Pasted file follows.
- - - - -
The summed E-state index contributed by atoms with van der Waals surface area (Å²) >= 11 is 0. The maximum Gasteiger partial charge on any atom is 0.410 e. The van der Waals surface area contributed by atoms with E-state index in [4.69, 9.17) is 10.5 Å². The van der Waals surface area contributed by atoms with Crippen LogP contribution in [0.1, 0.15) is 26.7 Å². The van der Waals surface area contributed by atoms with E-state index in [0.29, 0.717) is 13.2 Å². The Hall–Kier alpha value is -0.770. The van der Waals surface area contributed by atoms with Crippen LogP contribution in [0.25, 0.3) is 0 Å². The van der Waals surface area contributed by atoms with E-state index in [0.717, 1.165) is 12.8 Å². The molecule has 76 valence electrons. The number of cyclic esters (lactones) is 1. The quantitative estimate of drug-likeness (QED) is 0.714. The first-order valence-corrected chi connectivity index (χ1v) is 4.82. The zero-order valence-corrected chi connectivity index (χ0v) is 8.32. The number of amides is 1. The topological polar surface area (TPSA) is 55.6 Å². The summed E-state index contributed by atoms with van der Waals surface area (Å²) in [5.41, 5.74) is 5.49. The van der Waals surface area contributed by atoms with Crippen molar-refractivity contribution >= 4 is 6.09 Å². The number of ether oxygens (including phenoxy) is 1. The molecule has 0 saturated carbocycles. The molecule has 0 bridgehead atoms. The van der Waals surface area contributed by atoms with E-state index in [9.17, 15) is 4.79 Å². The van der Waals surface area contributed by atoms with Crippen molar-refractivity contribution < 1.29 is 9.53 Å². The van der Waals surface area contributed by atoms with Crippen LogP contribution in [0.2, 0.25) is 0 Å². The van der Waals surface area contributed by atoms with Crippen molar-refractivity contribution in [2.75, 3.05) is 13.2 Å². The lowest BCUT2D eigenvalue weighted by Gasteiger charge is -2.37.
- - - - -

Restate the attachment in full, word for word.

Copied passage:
The summed E-state index contributed by atoms with van der Waals surface area (Å²) >= 11 is 0. The maximum Gasteiger partial charge on any atom is 0.410 e. The van der Waals surface area contributed by atoms with E-state index in [4.69, 9.17) is 10.5 Å². The van der Waals surface area contributed by atoms with Crippen LogP contribution in [0.1, 0.15) is 26.7 Å². The van der Waals surface area contributed by atoms with E-state index in [0.29, 0.717) is 13.2 Å². The Hall–Kier alpha value is -0.770. The van der Waals surface area contributed by atoms with Crippen LogP contribution in [0.25, 0.3) is 0 Å². The van der Waals surface area contributed by atoms with E-state index in [0.717, 1.165) is 12.8 Å². The molecule has 76 valence electrons. The number of cyclic esters (lactones) is 1. The quantitative estimate of drug-likeness (QED) is 0.714. The first-order valence-corrected chi connectivity index (χ1v) is 4.82. The zero-order valence-corrected chi connectivity index (χ0v) is 8.32. The number of amides is 1. The topological polar surface area (TPSA) is 55.6 Å². The summed E-state index contributed by atoms with van der Waals surface area (Å²) in [5.41, 5.74) is 5.49. The van der Waals surface area contributed by atoms with Crippen molar-refractivity contribution >= 4 is 6.09 Å². The number of ether oxygens (including phenoxy) is 1. The molecule has 0 saturated carbocycles. The molecule has 0 bridgehead atoms. The van der Waals surface area contributed by atoms with E-state index in [9.17, 15) is 4.79 Å². The van der Waals surface area contributed by atoms with Crippen molar-refractivity contribution < 1.29 is 9.53 Å². The van der Waals surface area contributed by atoms with Crippen LogP contribution in [0.2, 0.25) is 0 Å². The van der Waals surface area contributed by atoms with Crippen molar-refractivity contribution in [2.75, 3.05) is 13.2 Å². The lowest BCUT2D eigenvalue weighted by Gasteiger charge is -2.37.